The three explosions at Varanasi on Tuesday, which killed 20 people and injured many more, would be universally categorised as acts of terrorism -- whatever be the motive -- since the targets were innocent civilians in a temple and a railway station.
The police and other investigating agencies would need time to determine the kind of improvised explosive devices used, the nature of the explosives and the persons and organisations responsible.
Their immediate priority is to prevent a disturbance of law and order not only in Uttar Pradesh, but also in the rest of the country as a sequel to the explosions.
It is important to prevent the public from taking the law into their own hands. Unwise actions like the reported call of the Bharatiya Janata Party for observing a day of protest would only play into the hands of the terrorists by adding to communal tensions and keeping large numbers of the police preoccupied with crowd control duties at a time when they would have to focus on investigation, arrest of those responsible and prevention of more acts of copycat terrorism.
The unfortunate tendency -- more pronounced in India than elsewhere -- on the part of political parties to exploit acts of terrorism to highlight or promote their own political agenda with an eye on the elections adds to the already formidable difficulties of the police and other counter-terrorism agencies and provides unintended encouragement to the terrorists.
Our response to terrorism should be tactically professional -- leaving it to the police and counter-terrorism agencies to deal with it as best as they can -- and strategically political to prevent the flow of new volunteers for acts of terrorism.
In our country, unfortunately, the response is political from the moment an act of terrorism takes place-- with political parties vying with each other to draw electoral advantage out of it.
It is not as if this does not take place in other democracies. It does. But, ours is still a fragile society despite 59 years of independence, a great democracy and a booming economy. Politicisation of terrorism will add to the fragility.
While the terrorists have succeeded in killing a large number of civilians, it would seem from the media reports that the temple itself has not suffered any major damage.
This fact should be given wide publicity.
They will continue doing so till we are able to root out the activities of jihadi terrorists -- the externally sponsored as well as the indigenous ones.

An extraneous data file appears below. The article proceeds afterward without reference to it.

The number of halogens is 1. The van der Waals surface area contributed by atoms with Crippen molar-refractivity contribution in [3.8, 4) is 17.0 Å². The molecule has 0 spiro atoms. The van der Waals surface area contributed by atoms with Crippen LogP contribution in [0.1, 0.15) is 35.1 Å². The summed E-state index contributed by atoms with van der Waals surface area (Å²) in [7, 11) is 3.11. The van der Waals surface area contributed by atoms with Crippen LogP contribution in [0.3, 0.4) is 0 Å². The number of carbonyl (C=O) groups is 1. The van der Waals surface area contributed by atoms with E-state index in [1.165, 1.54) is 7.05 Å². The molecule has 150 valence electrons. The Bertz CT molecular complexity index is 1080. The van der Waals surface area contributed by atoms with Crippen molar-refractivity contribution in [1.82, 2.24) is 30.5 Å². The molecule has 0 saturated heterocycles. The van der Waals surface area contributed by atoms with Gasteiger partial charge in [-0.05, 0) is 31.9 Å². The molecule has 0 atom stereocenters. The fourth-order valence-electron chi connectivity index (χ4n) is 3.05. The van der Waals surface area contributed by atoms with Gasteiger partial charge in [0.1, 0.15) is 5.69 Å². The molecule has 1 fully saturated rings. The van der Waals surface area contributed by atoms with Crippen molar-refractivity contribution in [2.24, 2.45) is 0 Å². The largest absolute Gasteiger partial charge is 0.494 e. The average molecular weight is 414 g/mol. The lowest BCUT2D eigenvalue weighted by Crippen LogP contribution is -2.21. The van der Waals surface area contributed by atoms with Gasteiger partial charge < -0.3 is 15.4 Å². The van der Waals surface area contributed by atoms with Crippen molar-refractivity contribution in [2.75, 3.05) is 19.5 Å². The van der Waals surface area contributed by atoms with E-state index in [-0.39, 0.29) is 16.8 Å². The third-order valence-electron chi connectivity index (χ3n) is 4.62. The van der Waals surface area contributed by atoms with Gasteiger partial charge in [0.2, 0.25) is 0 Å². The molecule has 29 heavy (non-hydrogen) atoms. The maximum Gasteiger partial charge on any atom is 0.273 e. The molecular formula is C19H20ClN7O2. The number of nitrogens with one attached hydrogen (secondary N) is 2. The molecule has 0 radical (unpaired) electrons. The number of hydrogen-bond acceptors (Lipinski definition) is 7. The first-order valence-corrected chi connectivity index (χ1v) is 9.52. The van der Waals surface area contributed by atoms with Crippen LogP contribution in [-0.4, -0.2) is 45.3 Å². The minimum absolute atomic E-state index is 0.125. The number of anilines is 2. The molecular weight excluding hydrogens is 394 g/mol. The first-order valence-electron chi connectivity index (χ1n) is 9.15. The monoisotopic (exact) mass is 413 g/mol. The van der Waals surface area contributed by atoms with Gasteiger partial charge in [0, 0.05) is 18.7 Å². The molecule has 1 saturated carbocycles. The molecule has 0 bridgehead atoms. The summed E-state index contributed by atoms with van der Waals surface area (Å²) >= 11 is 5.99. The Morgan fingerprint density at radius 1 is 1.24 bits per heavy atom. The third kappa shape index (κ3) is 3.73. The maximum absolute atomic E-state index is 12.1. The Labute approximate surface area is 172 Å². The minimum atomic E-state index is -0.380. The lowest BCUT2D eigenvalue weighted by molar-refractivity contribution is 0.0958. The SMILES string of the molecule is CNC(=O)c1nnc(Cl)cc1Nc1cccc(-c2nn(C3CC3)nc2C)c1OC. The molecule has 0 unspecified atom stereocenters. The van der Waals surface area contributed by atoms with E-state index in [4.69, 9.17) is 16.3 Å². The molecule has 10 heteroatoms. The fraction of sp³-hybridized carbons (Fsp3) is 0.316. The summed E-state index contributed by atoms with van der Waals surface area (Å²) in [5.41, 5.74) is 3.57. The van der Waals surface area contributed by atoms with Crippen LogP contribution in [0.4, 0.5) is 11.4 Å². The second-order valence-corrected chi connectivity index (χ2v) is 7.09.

Details available so far do not indicate the involvement of suicide terrorists in Varanasi. Their success underlines once again the difficulties faced by the police and other counter-terrorism agencies in protecting soft targets.
There are three kinds of soft targets:
- Those that have an economic or psychological value. For example, the targets in Mumbai attacked in March 1993, or those in Coimbatore attacked in February 1998.
- Those that have a religious sensitivity attached to them -- like the temple in the holy town of Varanasi.
- Those that do not necessarily have an economic or psychological value or do not have any religious sensitivity attached to them, but are attacked on sensitive occasions. A typical example was the attack on shoppers at New Delhi on October 29 last year, on the eve of Diwali.
There are hundreds of thousands of such targets all over the country and it would be very difficult for the police to provide an equal degree of protection to all of them.
An alert, well-briefed and well-disciplined public could immensely facilitate the task of the police, but there are bound to be instances when the terrorists will manage to succeed.
How to deny them success? A strategy of active defence, where the police goes after the terrorists and suspected terrorists and neutralises their clandestine cells before they are able to plan and mount a terrorist strike, is the only way of doing so.
Our police and security agencies are already doing this with a large measure of success as seen from the number of cells of the Lashkar-e-Tayiba detected and neutralised in Delhi and other parts of the country.
But their success is yet to make a decisive impact on the morale, motivation and determination of the terrorists -- whether of the jihadi or the ideological (Maoists) type.
Counter-terrorism poses special difficulties against jihadi terrorism for various reasons:
First, the terrorists' operating principle -- the more we thwart, the more they try; the more we kill, the more they come.
Second, external sponsorship. Till now, the external sponsorship was largely confined to the intelligence agencies of Pakistan and Bangladesh with most of the terrorists being Sunnis.
With a virulently religious diehard now being the President of Iran, external sponsorship by the intelligence agencies of Iran for Shia terrorism is only a question of time, if it has not already started.
India has the second-largest Muslim population in the world after Indonesia.
India, Pakistan and Bangladesh constitute about 10 per cent of Asia's landmass, but about 50 per cent of Asia's Muslims live in this 10 per cent land mass. How to be effective against the jihadi terrorists without creating pockets of anger in the community? That is a dilemma facing our counter-terrorism agencies and policy-makers.
The time has come to review our strategy -- professional and political -- to deal with jihadi terrorism and its external sponsors: Pakistan, Bangladesh and now possibly Iran.
The time has come to identify weak points and take action to remove them.